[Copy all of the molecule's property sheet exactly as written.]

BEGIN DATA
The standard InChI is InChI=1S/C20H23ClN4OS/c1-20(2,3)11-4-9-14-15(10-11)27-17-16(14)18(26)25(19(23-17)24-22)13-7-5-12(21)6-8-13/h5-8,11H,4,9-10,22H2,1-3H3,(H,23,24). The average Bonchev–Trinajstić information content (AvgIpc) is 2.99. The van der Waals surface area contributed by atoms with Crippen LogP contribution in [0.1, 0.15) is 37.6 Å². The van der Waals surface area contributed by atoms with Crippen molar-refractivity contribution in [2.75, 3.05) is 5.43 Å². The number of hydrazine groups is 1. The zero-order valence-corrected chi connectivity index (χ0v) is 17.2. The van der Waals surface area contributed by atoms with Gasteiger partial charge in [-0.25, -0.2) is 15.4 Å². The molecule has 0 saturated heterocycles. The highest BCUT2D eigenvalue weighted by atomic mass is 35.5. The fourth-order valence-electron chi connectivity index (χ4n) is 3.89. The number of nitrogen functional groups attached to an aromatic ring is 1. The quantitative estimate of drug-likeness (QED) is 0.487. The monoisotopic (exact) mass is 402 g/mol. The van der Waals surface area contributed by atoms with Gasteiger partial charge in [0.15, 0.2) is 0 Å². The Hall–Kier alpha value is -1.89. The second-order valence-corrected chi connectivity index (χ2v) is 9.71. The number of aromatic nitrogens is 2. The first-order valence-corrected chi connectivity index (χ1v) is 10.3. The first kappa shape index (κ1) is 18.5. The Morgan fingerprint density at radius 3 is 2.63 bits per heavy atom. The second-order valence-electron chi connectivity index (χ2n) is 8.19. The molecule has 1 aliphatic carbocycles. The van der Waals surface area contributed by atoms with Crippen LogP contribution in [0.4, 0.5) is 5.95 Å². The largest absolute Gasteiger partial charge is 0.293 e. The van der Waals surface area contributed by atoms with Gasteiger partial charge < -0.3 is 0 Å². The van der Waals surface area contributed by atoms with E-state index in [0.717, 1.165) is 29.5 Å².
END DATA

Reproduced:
The standard InChI is InChI=1S/C20H23ClN4OS/c1-20(2,3)11-4-9-14-15(10-11)27-17-16(14)18(26)25(19(23-17)24-22)13-7-5-12(21)6-8-13/h5-8,11H,4,9-10,22H2,1-3H3,(H,23,24). The average Bonchev–Trinajstić information content (AvgIpc) is 2.99. The van der Waals surface area contributed by atoms with Crippen LogP contribution in [0.1, 0.15) is 37.6 Å². The van der Waals surface area contributed by atoms with Crippen molar-refractivity contribution in [2.75, 3.05) is 5.43 Å². The number of hydrazine groups is 1. The zero-order valence-corrected chi connectivity index (χ0v) is 17.2. The van der Waals surface area contributed by atoms with Gasteiger partial charge in [-0.25, -0.2) is 15.4 Å². The molecule has 0 saturated heterocycles. The highest BCUT2D eigenvalue weighted by atomic mass is 35.5. The fourth-order valence-electron chi connectivity index (χ4n) is 3.89. The number of nitrogen functional groups attached to an aromatic ring is 1. The quantitative estimate of drug-likeness (QED) is 0.487. The monoisotopic (exact) mass is 402 g/mol. The van der Waals surface area contributed by atoms with Gasteiger partial charge in [0.15, 0.2) is 0 Å². The Hall–Kier alpha value is -1.89. The second-order valence-corrected chi connectivity index (χ2v) is 9.71. The number of aromatic nitrogens is 2. The first-order valence-corrected chi connectivity index (χ1v) is 10.3. The first kappa shape index (κ1) is 18.5. The Morgan fingerprint density at radius 3 is 2.63 bits per heavy atom. The second-order valence-electron chi connectivity index (χ2n) is 8.19. The molecule has 1 aliphatic carbocycles. The van der Waals surface area contributed by atoms with Crippen LogP contribution in [0.4, 0.5) is 5.95 Å². The largest absolute Gasteiger partial charge is 0.293 e. The van der Waals surface area contributed by atoms with Gasteiger partial charge < -0.3 is 0 Å². The van der Waals surface area contributed by atoms with E-state index in [0.717, 1.165) is 29.5 Å².